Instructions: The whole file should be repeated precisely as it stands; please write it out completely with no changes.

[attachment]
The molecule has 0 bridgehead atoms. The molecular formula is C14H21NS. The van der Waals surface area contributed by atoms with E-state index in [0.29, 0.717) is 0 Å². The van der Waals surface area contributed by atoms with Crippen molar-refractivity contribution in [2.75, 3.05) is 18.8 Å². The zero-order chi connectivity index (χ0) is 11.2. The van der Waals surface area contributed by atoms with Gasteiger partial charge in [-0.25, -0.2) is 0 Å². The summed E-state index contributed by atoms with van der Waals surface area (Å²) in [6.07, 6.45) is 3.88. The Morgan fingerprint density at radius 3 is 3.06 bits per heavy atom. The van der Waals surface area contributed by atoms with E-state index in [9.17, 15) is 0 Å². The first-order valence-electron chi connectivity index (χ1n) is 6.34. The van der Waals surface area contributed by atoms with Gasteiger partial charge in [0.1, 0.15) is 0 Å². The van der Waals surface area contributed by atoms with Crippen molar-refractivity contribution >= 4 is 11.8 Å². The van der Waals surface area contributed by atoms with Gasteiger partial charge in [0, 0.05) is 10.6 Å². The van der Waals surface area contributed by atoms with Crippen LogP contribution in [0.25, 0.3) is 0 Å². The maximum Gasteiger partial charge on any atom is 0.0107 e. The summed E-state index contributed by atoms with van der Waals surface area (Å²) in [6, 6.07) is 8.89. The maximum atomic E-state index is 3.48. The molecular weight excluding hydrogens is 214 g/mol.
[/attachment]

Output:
The molecule has 0 bridgehead atoms. The molecular formula is C14H21NS. The van der Waals surface area contributed by atoms with E-state index in [0.29, 0.717) is 0 Å². The van der Waals surface area contributed by atoms with Crippen molar-refractivity contribution in [2.75, 3.05) is 18.8 Å². The zero-order chi connectivity index (χ0) is 11.2. The van der Waals surface area contributed by atoms with Gasteiger partial charge in [-0.25, -0.2) is 0 Å². The summed E-state index contributed by atoms with van der Waals surface area (Å²) in [6.07, 6.45) is 3.88. The Morgan fingerprint density at radius 3 is 3.06 bits per heavy atom. The van der Waals surface area contributed by atoms with E-state index in [9.17, 15) is 0 Å². The first-order valence-electron chi connectivity index (χ1n) is 6.34. The van der Waals surface area contributed by atoms with Gasteiger partial charge in [0.1, 0.15) is 0 Å². The van der Waals surface area contributed by atoms with Crippen molar-refractivity contribution >= 4 is 11.8 Å². The van der Waals surface area contributed by atoms with Gasteiger partial charge in [0, 0.05) is 10.6 Å². The van der Waals surface area contributed by atoms with Crippen LogP contribution in [0.25, 0.3) is 0 Å². The maximum Gasteiger partial charge on any atom is 0.0107 e. The summed E-state index contributed by atoms with van der Waals surface area (Å²) in [6, 6.07) is 8.89. The maximum atomic E-state index is 3.48. The molecular weight excluding hydrogens is 214 g/mol.